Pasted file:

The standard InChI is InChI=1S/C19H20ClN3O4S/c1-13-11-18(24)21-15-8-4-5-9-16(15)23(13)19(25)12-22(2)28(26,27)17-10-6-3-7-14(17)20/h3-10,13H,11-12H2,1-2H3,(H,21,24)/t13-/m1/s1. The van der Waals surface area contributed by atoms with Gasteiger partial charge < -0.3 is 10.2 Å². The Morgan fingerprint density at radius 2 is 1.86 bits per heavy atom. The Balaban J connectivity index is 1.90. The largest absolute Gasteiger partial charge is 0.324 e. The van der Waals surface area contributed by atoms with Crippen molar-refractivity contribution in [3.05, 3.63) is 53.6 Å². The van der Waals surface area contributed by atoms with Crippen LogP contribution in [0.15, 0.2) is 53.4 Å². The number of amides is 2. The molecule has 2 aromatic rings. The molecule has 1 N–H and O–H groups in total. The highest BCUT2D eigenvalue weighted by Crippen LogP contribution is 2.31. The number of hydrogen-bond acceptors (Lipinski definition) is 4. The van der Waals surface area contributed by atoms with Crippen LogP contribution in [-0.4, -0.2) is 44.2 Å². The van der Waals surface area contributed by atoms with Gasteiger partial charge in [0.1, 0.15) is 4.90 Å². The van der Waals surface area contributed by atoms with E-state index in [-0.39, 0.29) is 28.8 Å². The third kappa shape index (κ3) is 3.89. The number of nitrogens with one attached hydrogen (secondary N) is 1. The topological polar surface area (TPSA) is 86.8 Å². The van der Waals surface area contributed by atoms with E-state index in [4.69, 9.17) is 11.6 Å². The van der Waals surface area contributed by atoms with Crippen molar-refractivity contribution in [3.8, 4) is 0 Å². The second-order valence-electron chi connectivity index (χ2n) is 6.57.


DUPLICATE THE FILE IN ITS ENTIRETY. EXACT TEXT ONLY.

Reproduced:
The standard InChI is InChI=1S/C19H20ClN3O4S/c1-13-11-18(24)21-15-8-4-5-9-16(15)23(13)19(25)12-22(2)28(26,27)17-10-6-3-7-14(17)20/h3-10,13H,11-12H2,1-2H3,(H,21,24)/t13-/m1/s1. The van der Waals surface area contributed by atoms with Gasteiger partial charge < -0.3 is 10.2 Å². The Morgan fingerprint density at radius 2 is 1.86 bits per heavy atom. The Balaban J connectivity index is 1.90. The largest absolute Gasteiger partial charge is 0.324 e. The van der Waals surface area contributed by atoms with Crippen molar-refractivity contribution in [3.05, 3.63) is 53.6 Å². The van der Waals surface area contributed by atoms with Crippen LogP contribution in [0.15, 0.2) is 53.4 Å². The number of amides is 2. The molecule has 2 aromatic rings. The molecule has 1 N–H and O–H groups in total. The highest BCUT2D eigenvalue weighted by Crippen LogP contribution is 2.31. The number of hydrogen-bond acceptors (Lipinski definition) is 4. The van der Waals surface area contributed by atoms with Crippen LogP contribution in [-0.4, -0.2) is 44.2 Å². The van der Waals surface area contributed by atoms with Gasteiger partial charge in [0.1, 0.15) is 4.90 Å². The van der Waals surface area contributed by atoms with E-state index in [-0.39, 0.29) is 28.8 Å². The third kappa shape index (κ3) is 3.89. The number of nitrogens with one attached hydrogen (secondary N) is 1. The topological polar surface area (TPSA) is 86.8 Å². The van der Waals surface area contributed by atoms with E-state index in [4.69, 9.17) is 11.6 Å². The van der Waals surface area contributed by atoms with Crippen molar-refractivity contribution in [3.8, 4) is 0 Å². The second-order valence-electron chi connectivity index (χ2n) is 6.57.